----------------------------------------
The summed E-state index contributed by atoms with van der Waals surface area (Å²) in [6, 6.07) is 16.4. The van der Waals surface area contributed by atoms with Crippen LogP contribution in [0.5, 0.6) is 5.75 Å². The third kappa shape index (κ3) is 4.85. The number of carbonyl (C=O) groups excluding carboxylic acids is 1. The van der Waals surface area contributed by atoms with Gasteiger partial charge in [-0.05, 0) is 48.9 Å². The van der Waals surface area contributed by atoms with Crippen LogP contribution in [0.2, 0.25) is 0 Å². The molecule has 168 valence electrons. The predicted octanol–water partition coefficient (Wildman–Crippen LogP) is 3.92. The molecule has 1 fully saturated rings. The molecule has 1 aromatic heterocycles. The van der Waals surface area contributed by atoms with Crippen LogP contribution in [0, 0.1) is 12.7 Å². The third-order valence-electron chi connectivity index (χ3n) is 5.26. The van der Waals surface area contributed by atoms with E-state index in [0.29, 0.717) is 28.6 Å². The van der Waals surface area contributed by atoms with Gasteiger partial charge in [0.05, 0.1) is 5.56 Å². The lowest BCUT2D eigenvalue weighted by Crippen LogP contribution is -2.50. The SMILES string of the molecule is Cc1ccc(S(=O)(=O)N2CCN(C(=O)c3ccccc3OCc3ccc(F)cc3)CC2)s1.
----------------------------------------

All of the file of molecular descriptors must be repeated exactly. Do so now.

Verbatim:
The summed E-state index contributed by atoms with van der Waals surface area (Å²) in [6, 6.07) is 16.4. The van der Waals surface area contributed by atoms with Crippen LogP contribution in [0.5, 0.6) is 5.75 Å². The third kappa shape index (κ3) is 4.85. The number of carbonyl (C=O) groups excluding carboxylic acids is 1. The van der Waals surface area contributed by atoms with Gasteiger partial charge in [-0.05, 0) is 48.9 Å². The van der Waals surface area contributed by atoms with Crippen LogP contribution in [0.2, 0.25) is 0 Å². The molecule has 168 valence electrons. The predicted octanol–water partition coefficient (Wildman–Crippen LogP) is 3.92. The molecule has 1 fully saturated rings. The molecule has 1 aromatic heterocycles. The van der Waals surface area contributed by atoms with Crippen LogP contribution in [0, 0.1) is 12.7 Å². The third-order valence-electron chi connectivity index (χ3n) is 5.26. The van der Waals surface area contributed by atoms with E-state index in [0.29, 0.717) is 28.6 Å². The van der Waals surface area contributed by atoms with Gasteiger partial charge in [0.05, 0.1) is 5.56 Å². The lowest BCUT2D eigenvalue weighted by Crippen LogP contribution is -2.50. The SMILES string of the molecule is Cc1ccc(S(=O)(=O)N2CCN(C(=O)c3ccccc3OCc3ccc(F)cc3)CC2)s1.